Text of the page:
Four ways to land your dream job in sport

by frank-stuart
15AUG

You have a degree in sports business and you’ve found a job prospect that’s a great fit for you – but they’re looking for someone with experience. ACPE graduate Shane Merry says it’s a dilemma many graduates face.

“The biggest hurdle I’ve had in my career is that every job application talks about experience. How do you get that experience if nobody’s willing to give you a go?”

Now General Manager of the Bankstown District Amateur Football Association (BDAFA), Shane said internships and volunteering were the answer for him.

“In my first year at ACPE, I remember a lecturer saying it wasn’t just about the piece of paper you get at the end, it’s about who you know and what you’ve done. That’s when I decided to work part-time and study part-time.”

1. Put your hand up for experience

Shane believes if you’re willing to work hard, volunteering and internships are absolutely going to pay you back.

“These days, people have the attitude they don’t want to work for free. Don’t have that six-figure focus, because the reality is you’ve got to work your way up – and volunteering will really bump up your resume,” he said.

2. Be proactive and professional

When it comes to getting volunteer work, Shane advises looking at what a business needs and approaching them with a proposal.

“Tell them you want to do this project for them that will enhance their company,” he said.

“If they don’t have enough resources, time or staff, tell them you’ll run it for them. Then you’ll see doors open up.”

Last year, in his role as BDAFA General Manager, Shane was approached by an ACPE student with a proposal to run a new summer soccer program.

“This was a brand new thing for us. So I said to him, mate, do a good job, stamp your name on this – and he did it so well I gave him a job this year. Now he’s studying and working part-time like I did.”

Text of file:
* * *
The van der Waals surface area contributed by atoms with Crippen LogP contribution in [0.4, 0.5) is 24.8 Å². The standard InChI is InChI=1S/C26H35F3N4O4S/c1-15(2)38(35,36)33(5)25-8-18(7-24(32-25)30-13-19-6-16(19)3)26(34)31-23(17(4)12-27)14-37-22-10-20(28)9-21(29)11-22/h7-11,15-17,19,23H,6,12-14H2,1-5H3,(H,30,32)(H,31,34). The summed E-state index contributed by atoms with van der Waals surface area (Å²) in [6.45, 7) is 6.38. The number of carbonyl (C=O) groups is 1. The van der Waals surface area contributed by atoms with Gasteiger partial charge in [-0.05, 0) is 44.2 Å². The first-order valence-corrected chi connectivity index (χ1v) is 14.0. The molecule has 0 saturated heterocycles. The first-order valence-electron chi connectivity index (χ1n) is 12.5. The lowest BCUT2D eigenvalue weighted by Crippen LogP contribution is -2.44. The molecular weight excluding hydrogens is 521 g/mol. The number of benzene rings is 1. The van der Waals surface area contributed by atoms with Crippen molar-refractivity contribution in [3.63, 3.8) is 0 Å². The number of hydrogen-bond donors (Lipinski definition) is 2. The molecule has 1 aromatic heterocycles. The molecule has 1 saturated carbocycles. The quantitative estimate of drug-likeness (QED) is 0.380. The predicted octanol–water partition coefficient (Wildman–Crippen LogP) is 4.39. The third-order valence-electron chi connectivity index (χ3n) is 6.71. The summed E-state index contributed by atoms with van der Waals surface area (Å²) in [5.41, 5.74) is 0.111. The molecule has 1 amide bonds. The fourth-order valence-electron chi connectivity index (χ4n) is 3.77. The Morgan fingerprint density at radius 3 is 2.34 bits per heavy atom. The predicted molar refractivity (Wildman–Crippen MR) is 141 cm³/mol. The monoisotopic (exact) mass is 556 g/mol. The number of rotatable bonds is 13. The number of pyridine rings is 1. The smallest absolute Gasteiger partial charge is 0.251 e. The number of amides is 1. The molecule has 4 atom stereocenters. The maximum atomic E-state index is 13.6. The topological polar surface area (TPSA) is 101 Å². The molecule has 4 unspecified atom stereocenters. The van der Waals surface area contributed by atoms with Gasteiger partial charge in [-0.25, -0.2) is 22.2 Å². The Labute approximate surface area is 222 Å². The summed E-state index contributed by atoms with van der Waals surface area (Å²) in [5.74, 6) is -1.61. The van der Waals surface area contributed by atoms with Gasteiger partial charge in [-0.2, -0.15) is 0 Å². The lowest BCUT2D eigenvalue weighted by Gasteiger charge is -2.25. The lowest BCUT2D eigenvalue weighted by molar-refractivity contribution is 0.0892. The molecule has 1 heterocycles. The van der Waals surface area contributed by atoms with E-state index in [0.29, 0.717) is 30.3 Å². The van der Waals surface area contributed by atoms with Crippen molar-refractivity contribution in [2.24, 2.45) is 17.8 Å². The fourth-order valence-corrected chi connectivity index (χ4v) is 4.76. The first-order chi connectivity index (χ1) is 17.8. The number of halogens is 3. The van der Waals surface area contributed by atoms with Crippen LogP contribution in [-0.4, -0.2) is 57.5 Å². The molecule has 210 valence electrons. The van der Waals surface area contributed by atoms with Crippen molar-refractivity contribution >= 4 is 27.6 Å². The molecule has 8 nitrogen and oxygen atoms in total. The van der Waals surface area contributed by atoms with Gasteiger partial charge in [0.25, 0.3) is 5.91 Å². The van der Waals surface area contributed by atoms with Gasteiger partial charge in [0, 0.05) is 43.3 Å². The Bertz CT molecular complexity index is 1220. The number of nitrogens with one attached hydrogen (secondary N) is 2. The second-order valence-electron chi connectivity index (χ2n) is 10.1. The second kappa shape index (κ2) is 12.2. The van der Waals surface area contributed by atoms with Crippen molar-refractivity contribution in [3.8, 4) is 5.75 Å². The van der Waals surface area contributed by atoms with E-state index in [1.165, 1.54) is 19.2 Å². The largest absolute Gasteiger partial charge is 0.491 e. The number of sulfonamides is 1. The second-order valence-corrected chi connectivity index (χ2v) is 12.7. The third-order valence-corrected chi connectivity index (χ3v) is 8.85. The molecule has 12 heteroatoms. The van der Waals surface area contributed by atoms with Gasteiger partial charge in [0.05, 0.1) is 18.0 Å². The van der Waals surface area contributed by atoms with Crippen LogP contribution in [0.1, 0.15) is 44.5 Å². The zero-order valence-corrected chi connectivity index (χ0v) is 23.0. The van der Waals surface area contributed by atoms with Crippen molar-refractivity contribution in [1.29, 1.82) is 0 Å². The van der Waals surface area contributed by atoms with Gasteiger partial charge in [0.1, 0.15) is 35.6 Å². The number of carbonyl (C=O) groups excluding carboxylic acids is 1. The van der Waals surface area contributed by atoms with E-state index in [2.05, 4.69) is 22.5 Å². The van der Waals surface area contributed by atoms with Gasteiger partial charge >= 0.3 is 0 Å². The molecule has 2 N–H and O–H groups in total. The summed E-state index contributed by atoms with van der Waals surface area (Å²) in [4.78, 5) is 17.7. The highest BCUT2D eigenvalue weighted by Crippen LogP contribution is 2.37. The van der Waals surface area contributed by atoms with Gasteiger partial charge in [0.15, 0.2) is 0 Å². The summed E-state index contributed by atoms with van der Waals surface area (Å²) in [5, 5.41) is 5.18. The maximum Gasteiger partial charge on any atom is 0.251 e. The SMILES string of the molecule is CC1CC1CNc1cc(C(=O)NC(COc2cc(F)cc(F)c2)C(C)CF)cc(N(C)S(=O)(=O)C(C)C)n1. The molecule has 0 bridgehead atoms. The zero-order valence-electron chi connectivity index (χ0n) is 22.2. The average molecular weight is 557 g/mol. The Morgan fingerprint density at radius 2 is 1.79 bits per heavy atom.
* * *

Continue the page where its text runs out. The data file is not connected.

Shane said having gone down the work experience path makes him want to help others.

“I’m all about guiding people through their career,” he said. “If they’re willing to do the work, I’m more than happy to help them get past that stigma of no experience.”

3. Focus on making a difference

Shane said sport presents opportunities to make a difference – whether you’re in a paid or voluntary role.  He recently worked on an inaugural six-week BDAFA soccer program for special needs children, which kicked off in June this year.

“We had 44 kids from local schools doing the program – some had never kicked a football, some might not leave the classroom most of the time,” he said.

“I got sponsors on board, the council put some money into it, and now the schools are coming back asking for it to be a permanent thing, included in their curriculum.”

“For me, it’s about our association being seen in a different light. It’s not just about the elite or the competitive side, but doing something for a different part of the community.”

4. Look outside the popular sports

It’s easy to become fixated on getting work in the high-profile sports and to miss other opportunities along the way.

“My advice is to look outside the big sports to the up and coming ones, like BMX which is now an Olympic sport.”

He also advises not to expect a straight path to where you want to be. He started refereeing rugby league at the age of 15 and, as an ACPE student, worked part-time in various roles including for Tennis Australia. Today he’s immersed in the world of soccer.

“I absolutely love football – and now I’ve found a home,” he said. “This could be your story.”

Shane Merry

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